However, the case for African startups headed by female founders are still not getting the necessary funding.
In 2021, 18% of the fund raised ($738) was from a gender-diverse founding team, 1% was raised ($37m) from female single founders ($27m, 0.7%) and a female-only founding team ($9m, 0.2%).
Whereas, 81% has been raised ($3.2b) by their male counterpart with $484m (12%) from male single founders and $2.9b (70%) from male-only founding teams.
While female single founders and female-only founding teams have raised less than 1% of Africa’s total funding for startups, the males have done more than 81%.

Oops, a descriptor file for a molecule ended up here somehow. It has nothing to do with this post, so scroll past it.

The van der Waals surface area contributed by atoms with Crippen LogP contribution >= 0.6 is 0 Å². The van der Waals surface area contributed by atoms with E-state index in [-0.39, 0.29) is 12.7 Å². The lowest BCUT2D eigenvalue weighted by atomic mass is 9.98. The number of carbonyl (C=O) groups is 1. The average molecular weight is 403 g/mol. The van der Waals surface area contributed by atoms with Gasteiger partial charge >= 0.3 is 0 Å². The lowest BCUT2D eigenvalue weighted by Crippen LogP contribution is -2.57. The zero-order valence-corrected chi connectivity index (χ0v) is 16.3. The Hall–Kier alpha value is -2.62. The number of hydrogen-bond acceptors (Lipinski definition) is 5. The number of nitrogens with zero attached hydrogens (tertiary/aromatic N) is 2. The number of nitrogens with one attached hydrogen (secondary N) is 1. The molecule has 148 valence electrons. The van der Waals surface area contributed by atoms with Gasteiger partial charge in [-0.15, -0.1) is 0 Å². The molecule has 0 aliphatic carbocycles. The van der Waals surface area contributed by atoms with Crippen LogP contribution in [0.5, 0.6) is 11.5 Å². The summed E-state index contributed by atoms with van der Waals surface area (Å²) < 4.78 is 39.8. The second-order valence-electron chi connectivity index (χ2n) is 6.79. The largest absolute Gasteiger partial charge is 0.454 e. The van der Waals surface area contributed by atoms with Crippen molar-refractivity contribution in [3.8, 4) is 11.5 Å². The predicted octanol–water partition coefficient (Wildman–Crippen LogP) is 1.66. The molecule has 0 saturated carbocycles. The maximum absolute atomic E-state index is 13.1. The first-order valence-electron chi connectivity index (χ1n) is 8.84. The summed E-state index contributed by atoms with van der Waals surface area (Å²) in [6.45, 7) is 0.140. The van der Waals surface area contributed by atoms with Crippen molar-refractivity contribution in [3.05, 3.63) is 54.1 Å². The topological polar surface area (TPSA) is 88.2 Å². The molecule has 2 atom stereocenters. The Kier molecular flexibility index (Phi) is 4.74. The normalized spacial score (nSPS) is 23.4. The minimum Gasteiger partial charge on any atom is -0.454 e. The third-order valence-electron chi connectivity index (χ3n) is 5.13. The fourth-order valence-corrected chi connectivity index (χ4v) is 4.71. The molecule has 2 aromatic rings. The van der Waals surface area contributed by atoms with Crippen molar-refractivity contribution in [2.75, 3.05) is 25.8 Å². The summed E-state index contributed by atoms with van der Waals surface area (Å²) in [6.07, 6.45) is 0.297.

From this 81%, Egypt raked 98%, followed by South Africa (84%), Nigeria (76%) and Kenya (67%). As Fintech continues to close more of the investment funds, 96% of it has been secured by male single founders and male-only founding teams.
A quick look at gender-diverse founding teams indicates that close to half (46%) of those who secured funding in 2021 had a female CEO and they have only raised 34% by gender-diverse founding teams.
Female single founders and female-only founding teams have raised 5% and 1.4% of the deals respectively in 2021. These numbers, however, indicate that the females are not raising the big bucks.
Through 754 deals $100k in 2021 over $4bn was secured by African startups.
Nigeria ($1.4b, 215 deals)
South Africa ($838m, 118 deals)
Egypt ($588m, 119 deals)
Kenya ($375m, 119 deals)
Senegal ($222m, 18 deals)
Tanzania ($96m, 18 deals)
Ghana ($48m, 39 deals)
The single largest deals in 2021 go to Senegal (90%), Nigeria (28%), Kenya (23%), Egypt (20%), and South Africa (14%).